Body Fungus

Yu Shing Ting
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Friday - June 16, 2006
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For the first time in 27 years I got what Hawaii folks call haole rot - or kane - the white spots often seen on people’s back, neck and face.

A very common sight in the Islands, haole rot is a medical condition that can affect people all over the world. However, on the Mainland and in the medical field, it’s known as tinea versicolor.

So how do you get haole rot? The answer is simple: from someone who has it. Yes, it’s contagious!

“Haole rot is a skin fungus that is transmitted to you,” explains Dr. Stephen Tenby. “You can catch it by sharing towels or by lying on a wet lounge chair, a pool deck or any moist surface that has been contaminated by someone who has it.”

Haole rot is usually more noticeable with sun exposure as all areas of your skin gets tan except for where you have the fungus.


Fortunately it can be treated with a topical or oral medication prescribed by a doctor, and it takes only a week to two weeks to go away, depending on the severity of it.

“Haole rot is extremely common,” adds Tenby. “I probably see two to three cases each week. My patients will come in for something else and I’ll notice it and say let’s treat that.”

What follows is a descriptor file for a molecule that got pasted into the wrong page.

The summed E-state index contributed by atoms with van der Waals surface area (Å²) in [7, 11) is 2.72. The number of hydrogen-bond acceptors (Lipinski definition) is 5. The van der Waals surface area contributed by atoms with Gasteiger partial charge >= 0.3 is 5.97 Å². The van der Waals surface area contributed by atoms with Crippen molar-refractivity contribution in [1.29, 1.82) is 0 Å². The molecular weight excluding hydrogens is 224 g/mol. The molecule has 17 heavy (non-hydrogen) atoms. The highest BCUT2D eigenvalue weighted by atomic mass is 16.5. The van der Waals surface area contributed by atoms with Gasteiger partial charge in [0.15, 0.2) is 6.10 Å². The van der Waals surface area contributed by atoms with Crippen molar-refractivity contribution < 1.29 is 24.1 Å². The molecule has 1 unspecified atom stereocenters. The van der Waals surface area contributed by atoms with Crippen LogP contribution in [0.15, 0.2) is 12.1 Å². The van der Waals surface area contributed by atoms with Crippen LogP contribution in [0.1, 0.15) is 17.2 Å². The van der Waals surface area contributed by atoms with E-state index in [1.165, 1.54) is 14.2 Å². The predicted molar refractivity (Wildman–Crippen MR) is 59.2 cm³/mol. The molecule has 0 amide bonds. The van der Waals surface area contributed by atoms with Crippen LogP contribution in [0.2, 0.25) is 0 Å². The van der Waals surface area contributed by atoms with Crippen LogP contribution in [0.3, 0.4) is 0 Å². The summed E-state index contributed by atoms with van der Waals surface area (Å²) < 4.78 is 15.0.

Haole rot is not cancerous and not a major health hazard. In fact, you can live your entire life without treating it. However, Tenby suggests having any white spots or discoloring of the skin checked to make sure that it’s just haole rot and nothing more serious.

And while I’ve heard from more than just a few people that applying Selsun Blue to haole rot affected areas can get rid of it, the doctors I spoke to do not recommend it.

“We used to use Selsun Blue because it has selenium sulfide, but the product now may be too toxic for your skin and it doesn’t work,” says Tenby. “The medication that I would treat it with is like an acne wash or benzyl peroxide.”


So if you love the sun as I do, stay away from people with haole rot. Or at least don’t share towels with them.

Ways to prevent haole rot: * Use your own towel at all times.

* Avoid moist contact with someone you know who has it.

* For people who have a history of haole rot, avoid excessive heat and sweating.

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